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Differences for Ulcerative Colitis vs Crohn’s Disease

Updated on October 9, 2019
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After 22 years as an RN, I now write about medical issues and new medical advances. Diet, exercise, treatment, and lifestyle are important.

Abdominal Pain

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Inflammatory Bowel Disease (IBD) Statistics

Inflammatory bowel disease (IBD) includes Crohn’s Disease and Ulcerative Colitis. Worldwide there approximately 33,000 new cases diagnosed annually, but many cases are never reported. People that are 45 years or older are more likely to report this disease. In the U.S. as of 2015, an estimated 3 million people have been diagnosed with IBD.

Gluten disease is not an IBD. It is a chronic digestive disorder affecting 1 in 141 Americans. It results from an immune reaction to a gluten protein that is found in wheat, rye, barley and sometimes oats.

IBDs can be very debilitating and even life-threatening. Hospitals in the U.S. experienced 500,000 visits last year and 46,000 hospitalizations for Ulcerative Colitis.

Differences Between Crohn’s Disease and Ulcerative Colitis

Ulcerative colitis is a disease that causes long-lasting inflammation, plus sores (ulcers) in the innermost large intestinal lining and in the rectum.

Crohn’s disease causes inflammation in the digestive tract lining that typically spreads deeper into surrounding tissues. It can appear anywhere in the digestive system.

The cause of IBDs is not known, but it may be an autoimmune disease. Heredity may be another factor.

The colon normally contains good bacteria, but with ulcerative colitis the white blood cells attack rather than protect the colon. Both of these diseases cause inflammation in the digestive tract.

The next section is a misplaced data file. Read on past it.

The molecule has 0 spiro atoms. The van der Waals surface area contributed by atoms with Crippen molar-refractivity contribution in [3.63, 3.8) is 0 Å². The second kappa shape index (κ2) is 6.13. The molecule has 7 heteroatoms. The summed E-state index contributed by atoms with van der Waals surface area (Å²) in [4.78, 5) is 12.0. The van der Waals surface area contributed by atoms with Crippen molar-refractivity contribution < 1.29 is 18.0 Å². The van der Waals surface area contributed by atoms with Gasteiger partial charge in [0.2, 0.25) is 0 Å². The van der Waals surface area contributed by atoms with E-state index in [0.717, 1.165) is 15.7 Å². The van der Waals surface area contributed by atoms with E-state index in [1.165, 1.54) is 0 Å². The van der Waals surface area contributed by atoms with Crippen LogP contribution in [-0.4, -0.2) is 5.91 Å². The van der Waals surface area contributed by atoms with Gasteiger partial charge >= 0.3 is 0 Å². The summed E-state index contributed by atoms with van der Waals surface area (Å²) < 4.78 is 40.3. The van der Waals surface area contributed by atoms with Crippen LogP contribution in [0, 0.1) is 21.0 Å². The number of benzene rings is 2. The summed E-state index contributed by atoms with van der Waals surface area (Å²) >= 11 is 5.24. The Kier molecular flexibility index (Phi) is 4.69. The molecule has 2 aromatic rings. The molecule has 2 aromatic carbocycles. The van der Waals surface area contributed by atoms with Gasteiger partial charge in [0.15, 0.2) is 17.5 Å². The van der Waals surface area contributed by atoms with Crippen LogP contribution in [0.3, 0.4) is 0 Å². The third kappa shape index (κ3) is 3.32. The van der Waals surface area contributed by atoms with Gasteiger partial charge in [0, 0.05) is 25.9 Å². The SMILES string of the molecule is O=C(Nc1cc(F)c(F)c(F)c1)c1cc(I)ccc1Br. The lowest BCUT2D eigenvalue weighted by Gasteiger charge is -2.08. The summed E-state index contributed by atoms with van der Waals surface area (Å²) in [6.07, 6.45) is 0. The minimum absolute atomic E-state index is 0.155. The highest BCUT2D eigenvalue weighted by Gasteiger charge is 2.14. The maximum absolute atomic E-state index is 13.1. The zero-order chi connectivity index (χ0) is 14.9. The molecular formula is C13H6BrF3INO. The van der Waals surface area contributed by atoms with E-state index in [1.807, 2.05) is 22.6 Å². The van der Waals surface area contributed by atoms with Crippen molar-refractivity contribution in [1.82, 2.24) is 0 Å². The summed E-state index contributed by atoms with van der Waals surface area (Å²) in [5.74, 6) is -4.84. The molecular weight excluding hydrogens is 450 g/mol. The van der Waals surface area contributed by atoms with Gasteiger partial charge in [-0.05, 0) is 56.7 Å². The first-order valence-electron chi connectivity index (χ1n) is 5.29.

Some of the symptoms are the same for both IBDs, such as:

  • Diarrhea
  • Abdominal pain and cramping
  • Urgency
  • Fatigue
  • Rectal bleeding
  • Unintended weight loss
  • Canker sores
  • Dehydration
  • Anemia

Ulcerative colitis is found in the colon (large intestine), and it causes ulcers along the lining of the intestine. Crohn’s Disease can cause inflammation anywhere in the digestive tract, starting with the mouth and ending with the anus. The symptoms of these diseases may be mild or severe, depending on the amount of inflammation and where the inflammation occurs.

What is Crohn's Disease?

Diagnosing IBDs

Ulcerative colitis is diagnosed by one or more of the following:

  • Blood tests
  • Stool sample
  • Colonoscopy
  • Flexible sigmoidoscopy
  • CT scan (looks at the entire bowel as well as at tissues outside the bowel)
  • MRI (detailed images of organs and tissues)

Crohn’s Disease is diagnosed by one or more of the following:

  • Colonoscopy
  • CT scan (looks at the entire bowel as well as at tissues outside the bowel)
  • MRI (detailed images of organs and tissues)
  • Capsule endoscopy
  • Balloon-enteroscopy (scope is used in conjunction with a device called an overtube)

Digestive Tract

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Risk Factors for IBD